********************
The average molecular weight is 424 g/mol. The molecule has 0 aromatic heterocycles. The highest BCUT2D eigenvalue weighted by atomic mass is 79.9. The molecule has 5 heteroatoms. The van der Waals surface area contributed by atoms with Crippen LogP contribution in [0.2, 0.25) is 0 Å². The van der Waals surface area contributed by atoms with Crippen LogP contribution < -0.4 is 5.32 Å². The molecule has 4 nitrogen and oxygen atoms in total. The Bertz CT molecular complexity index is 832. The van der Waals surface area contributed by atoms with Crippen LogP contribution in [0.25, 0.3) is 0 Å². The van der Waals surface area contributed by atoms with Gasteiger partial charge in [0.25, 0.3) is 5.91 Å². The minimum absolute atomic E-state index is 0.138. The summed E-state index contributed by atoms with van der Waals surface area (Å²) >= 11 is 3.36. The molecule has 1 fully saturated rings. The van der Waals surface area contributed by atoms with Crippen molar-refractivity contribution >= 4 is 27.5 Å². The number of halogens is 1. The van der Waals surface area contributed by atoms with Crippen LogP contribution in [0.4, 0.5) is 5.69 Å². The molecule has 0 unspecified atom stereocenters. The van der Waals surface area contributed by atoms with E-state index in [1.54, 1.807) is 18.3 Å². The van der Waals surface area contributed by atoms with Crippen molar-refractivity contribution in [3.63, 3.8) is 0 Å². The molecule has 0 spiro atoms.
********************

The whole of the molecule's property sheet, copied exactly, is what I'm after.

The average molecular weight is 424 g/mol. The molecule has 0 aromatic heterocycles. The highest BCUT2D eigenvalue weighted by atomic mass is 79.9. The molecule has 5 heteroatoms. The van der Waals surface area contributed by atoms with Crippen LogP contribution in [0.2, 0.25) is 0 Å². The van der Waals surface area contributed by atoms with Crippen LogP contribution < -0.4 is 5.32 Å². The molecule has 4 nitrogen and oxygen atoms in total. The Bertz CT molecular complexity index is 832. The van der Waals surface area contributed by atoms with Crippen LogP contribution in [0.25, 0.3) is 0 Å². The van der Waals surface area contributed by atoms with Gasteiger partial charge in [0.25, 0.3) is 5.91 Å². The minimum absolute atomic E-state index is 0.138. The summed E-state index contributed by atoms with van der Waals surface area (Å²) >= 11 is 3.36. The molecule has 1 fully saturated rings. The van der Waals surface area contributed by atoms with Crippen molar-refractivity contribution >= 4 is 27.5 Å². The number of halogens is 1. The van der Waals surface area contributed by atoms with Crippen LogP contribution in [0.4, 0.5) is 5.69 Å². The molecule has 0 unspecified atom stereocenters. The van der Waals surface area contributed by atoms with E-state index in [1.54, 1.807) is 18.3 Å². The van der Waals surface area contributed by atoms with Crippen molar-refractivity contribution in [3.63, 3.8) is 0 Å². The molecule has 0 spiro atoms.